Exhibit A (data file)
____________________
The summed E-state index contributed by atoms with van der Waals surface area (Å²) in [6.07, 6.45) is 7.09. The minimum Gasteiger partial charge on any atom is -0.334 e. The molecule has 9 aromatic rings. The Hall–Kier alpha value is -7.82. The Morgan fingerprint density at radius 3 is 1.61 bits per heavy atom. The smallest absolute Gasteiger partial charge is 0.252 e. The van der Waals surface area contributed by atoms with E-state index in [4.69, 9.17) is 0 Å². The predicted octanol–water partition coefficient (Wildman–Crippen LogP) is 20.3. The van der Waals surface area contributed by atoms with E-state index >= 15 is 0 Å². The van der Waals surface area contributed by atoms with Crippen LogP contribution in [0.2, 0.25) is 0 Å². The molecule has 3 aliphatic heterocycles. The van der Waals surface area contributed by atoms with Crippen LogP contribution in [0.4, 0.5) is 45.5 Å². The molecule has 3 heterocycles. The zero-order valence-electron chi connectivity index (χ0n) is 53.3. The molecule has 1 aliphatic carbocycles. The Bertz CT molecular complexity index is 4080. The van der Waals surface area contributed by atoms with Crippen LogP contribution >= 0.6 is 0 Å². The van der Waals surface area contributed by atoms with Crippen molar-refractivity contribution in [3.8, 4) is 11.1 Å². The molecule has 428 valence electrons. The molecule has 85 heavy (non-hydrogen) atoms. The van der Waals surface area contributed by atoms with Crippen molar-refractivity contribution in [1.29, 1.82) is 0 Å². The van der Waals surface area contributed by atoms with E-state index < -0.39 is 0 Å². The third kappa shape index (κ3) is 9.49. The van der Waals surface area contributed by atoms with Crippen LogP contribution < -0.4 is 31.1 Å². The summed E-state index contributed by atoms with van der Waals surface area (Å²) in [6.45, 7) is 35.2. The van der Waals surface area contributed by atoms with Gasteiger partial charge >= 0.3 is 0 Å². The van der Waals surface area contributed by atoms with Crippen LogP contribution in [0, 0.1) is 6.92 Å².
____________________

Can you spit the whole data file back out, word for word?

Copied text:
The summed E-state index contributed by atoms with van der Waals surface area (Å²) in [6.07, 6.45) is 7.09. The minimum Gasteiger partial charge on any atom is -0.334 e. The molecule has 9 aromatic rings. The Hall–Kier alpha value is -7.82. The Morgan fingerprint density at radius 3 is 1.61 bits per heavy atom. The smallest absolute Gasteiger partial charge is 0.252 e. The van der Waals surface area contributed by atoms with E-state index in [4.69, 9.17) is 0 Å². The predicted octanol–water partition coefficient (Wildman–Crippen LogP) is 20.3. The van der Waals surface area contributed by atoms with E-state index >= 15 is 0 Å². The van der Waals surface area contributed by atoms with Crippen LogP contribution in [0.2, 0.25) is 0 Å². The molecule has 3 aliphatic heterocycles. The van der Waals surface area contributed by atoms with Crippen LogP contribution in [0.4, 0.5) is 45.5 Å². The molecule has 3 heterocycles. The zero-order valence-electron chi connectivity index (χ0n) is 53.3. The molecule has 1 aliphatic carbocycles. The Bertz CT molecular complexity index is 4080. The van der Waals surface area contributed by atoms with Crippen LogP contribution >= 0.6 is 0 Å². The van der Waals surface area contributed by atoms with Crippen molar-refractivity contribution in [3.8, 4) is 11.1 Å². The molecule has 428 valence electrons. The molecule has 85 heavy (non-hydrogen) atoms. The van der Waals surface area contributed by atoms with Crippen molar-refractivity contribution in [1.29, 1.82) is 0 Å². The van der Waals surface area contributed by atoms with E-state index < -0.39 is 0 Å². The third kappa shape index (κ3) is 9.49. The van der Waals surface area contributed by atoms with Crippen LogP contribution < -0.4 is 31.1 Å². The summed E-state index contributed by atoms with van der Waals surface area (Å²) in [6.45, 7) is 35.2. The van der Waals surface area contributed by atoms with Gasteiger partial charge >= 0.3 is 0 Å². The van der Waals surface area contributed by atoms with Crippen LogP contribution in [0, 0.1) is 6.92 Å².